Now Reading
‘RRR’ Projects White People in Cruel and Vile Terms, Even as Team Behind it Cravenly Seeks Approval of the Same White People

‘RRR’ Projects White People in Cruel and Vile Terms, Even as Team Behind it Cravenly Seeks Approval of the Same White People

  • The film is a vulgar distortion of the history involving two genuinely heroic Indian icons.

I saw S.S. Rajamouli’s “RRR” on Netflix this week. It was everything I expected it to be. Extremely well-made and lavishly mounted. The story, however, was absurd and the distance from reality was of solar proportions. Its abuse of history was vulgar.

The early part of the movie is set in Hyderabad’s old Adilabad district populated in those days by mostly Gond Adivasis. Hyderabad, being a princely state had no British administrators. The only British officer serving in Nizam’s government was the Revenue Minister.

At about the timeline of the movie, it would have been W.V. Grigson, ICS, a man who if anything loved the Gonds. He was the author of the masterful anthropological study “The Maria Gonds of Bastar” (1938) which is still the last word on them.

The movie depicts a very cruel and despotic British rule where an English family shanghais a young Gond girl to Delhi. And one part of the movie is about one of the heroes (NTR, Jr.) who goes to the imperial capital to rescue her.

In reality, Nizam’s administration was mostly Muslim (only about 11% of the officers were Hindus and others, my father being one of them). Nizam’s Hyderabad was a Muslim state imposed on a predominantly Hindu population. So, if there was to be an officer out on a wild blood-thirsty shikar, the odds would have been that it would have been a Muslim.

Nowhere in our history or collective memory have we had, as depicted in the film, such vile and blatant cruelty by the bureaucracy. We have had bad governance, and corrupt officers but the cruelty of this sort is reserved for the movies.

What I find unpardonable about “RRR” is that it borrows two genuinely heroic personalities from our pantheon, Kumram Bheem and Seetharama Raju, and distorts their life stories and struggles to make them the protagonists of the comic strip tale.

Last month, I met the granddaughter of Kumram Bheem, the legendary Gond leader who revolted against the plains people’s rule in Osman Ali Pasha’s time. I wonder if the filmmakers thought of asking Jangubai’s permission to so misuse her grandfather’s life and personality.

I met the granddaughter of Kumram Bheem, the legendary Gond leader who revolted against the plains people’s rule in Osman Ali Pasha’s time, just last month. She lives in a small hut near the huge concrete memorial and museum dedicated to Kumram Bheem. She works as a cook in the nearby Adivasi school. I wonder if filmmaker Rajamouli and his cinematic band thought of asking Jangubai’s permission to so misuse her grandfather’s life and personality. Forget about royalty.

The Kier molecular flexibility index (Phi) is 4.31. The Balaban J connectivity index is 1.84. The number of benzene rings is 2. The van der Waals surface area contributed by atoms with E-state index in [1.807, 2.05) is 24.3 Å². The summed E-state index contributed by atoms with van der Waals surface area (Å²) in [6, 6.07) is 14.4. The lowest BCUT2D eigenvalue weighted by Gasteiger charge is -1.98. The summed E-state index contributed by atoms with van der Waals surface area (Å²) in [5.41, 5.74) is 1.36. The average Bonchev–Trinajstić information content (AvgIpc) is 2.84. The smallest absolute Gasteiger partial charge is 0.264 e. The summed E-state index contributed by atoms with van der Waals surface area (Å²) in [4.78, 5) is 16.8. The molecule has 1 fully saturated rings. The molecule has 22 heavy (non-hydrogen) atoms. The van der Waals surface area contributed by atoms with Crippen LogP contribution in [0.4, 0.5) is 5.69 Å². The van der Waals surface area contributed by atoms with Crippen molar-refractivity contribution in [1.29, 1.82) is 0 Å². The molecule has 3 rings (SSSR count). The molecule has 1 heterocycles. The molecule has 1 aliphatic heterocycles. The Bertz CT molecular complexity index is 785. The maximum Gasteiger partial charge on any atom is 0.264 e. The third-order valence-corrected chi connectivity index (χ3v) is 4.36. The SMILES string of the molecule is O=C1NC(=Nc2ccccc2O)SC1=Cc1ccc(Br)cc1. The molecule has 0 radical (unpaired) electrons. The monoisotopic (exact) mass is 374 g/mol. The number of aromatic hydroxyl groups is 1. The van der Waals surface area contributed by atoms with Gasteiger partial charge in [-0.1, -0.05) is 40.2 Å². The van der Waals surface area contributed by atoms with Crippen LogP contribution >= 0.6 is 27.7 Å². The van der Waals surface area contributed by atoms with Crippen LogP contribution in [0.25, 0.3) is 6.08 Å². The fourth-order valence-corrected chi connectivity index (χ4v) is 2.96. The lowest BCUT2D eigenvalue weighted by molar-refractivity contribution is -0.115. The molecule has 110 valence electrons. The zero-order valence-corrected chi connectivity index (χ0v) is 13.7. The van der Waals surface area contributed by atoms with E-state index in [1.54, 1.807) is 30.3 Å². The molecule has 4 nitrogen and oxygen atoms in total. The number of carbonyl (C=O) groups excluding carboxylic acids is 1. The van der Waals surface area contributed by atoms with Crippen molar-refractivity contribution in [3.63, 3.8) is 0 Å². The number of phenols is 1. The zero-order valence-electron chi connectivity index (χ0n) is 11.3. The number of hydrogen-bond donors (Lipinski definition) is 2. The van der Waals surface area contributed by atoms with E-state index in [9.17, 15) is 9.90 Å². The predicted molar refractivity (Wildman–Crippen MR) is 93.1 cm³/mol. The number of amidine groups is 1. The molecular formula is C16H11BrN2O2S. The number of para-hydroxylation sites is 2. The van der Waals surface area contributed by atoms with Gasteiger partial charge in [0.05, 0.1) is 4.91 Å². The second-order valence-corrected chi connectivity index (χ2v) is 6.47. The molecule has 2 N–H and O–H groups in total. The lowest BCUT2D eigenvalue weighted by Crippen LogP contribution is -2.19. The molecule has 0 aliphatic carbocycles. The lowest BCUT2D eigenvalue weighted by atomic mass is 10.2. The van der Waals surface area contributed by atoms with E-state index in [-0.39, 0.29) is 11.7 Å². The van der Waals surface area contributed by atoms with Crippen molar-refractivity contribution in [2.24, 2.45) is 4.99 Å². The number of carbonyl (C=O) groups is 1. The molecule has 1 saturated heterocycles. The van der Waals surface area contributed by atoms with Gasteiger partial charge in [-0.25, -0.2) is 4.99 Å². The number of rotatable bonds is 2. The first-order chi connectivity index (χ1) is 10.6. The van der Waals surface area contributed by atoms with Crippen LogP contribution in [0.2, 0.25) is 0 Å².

Alluri Sitarama Raju (4 July 1897– 7 May 1924) was an Andhra revolutionary, who waged an armed campaign against British colonial rule in India. Born in the then heavily densely forested Vizagapatnam district of the old Madras Presidency, he was involved in opposing the British in response to the 1882 Madras Forest Act which restricted the free movement of Adivasis in their forest habitats and prevented them from practicing their traditional form of agriculture called podu.

Rising discontent towards the British led to the Rampa Rebellion of 1922, in which Alluri played the major role as its leader. He was captured and executed by the British on May 27, 1924, at Chintapalle, where even today the troubles relating to Adivasi lands continue.

Kumram Bheem was a revolutionary leader in the Hyderabad State of British India from the Gond tribes. Bheem, in association with other Gond leaders, led a protracted low-intensity rebellion against the feudal Nizams of Hyderabad in the eastern part of the princely state during the 1930s, which contributed in the culmination of the Telangana Rebellion of 1946. He was killed in a police action in Jodeghat on October 27, 1940, at the age of 39.

See Also

Thus, even the timelines and geographies of Bheem and Raju hardly overlap. The movie was made with utter disregard for the life and times of our two heroes, the history and sociology of their times, and cruelly exploits their personalities with the callous disregard of upper castes even now.

The movie credits do say it’s a fictional work. But when you appropriate the lives and personalities of two genuine heroes for a tawdry commercial excess, it doesn’t absolve the makers of distortion. They too have behaved just as badly as the British depicted in the movie. Perhaps, they can make amends somewhat by committing a part of their earnings to the Adivasi cause?

What amazes me most about “RRR” is how a team whose movie projects white people in such cruel and vile terms, so cravenly seeks the approval of those very same white people. They managed to pick up a Golden Globe for the song Naatu, Naatu, Naatu! But who awards the Globes is another story. How they are awarded is an even bigger one. Let’s not go there now.

I have no comments on the quality of the song which is in the run for an Oscar. Possibly my tastes are of a different time?


Mohan Guruswamy is an Indian author and political commentator, and the chairman and founder of the Centre for Policy Alternatives.

What's Your Reaction?
Excited
1
Happy
2
In Love
0
Not Sure
0
Silly
1
View Comments (0)

Leave a Reply

Your email address will not be published.

© 2020 American Kahani LLC. All rights reserved.

The viewpoints expressed by the authors do not necessarily reflect the opinions, viewpoints and editorial policies of American Kahani.
Scroll To Top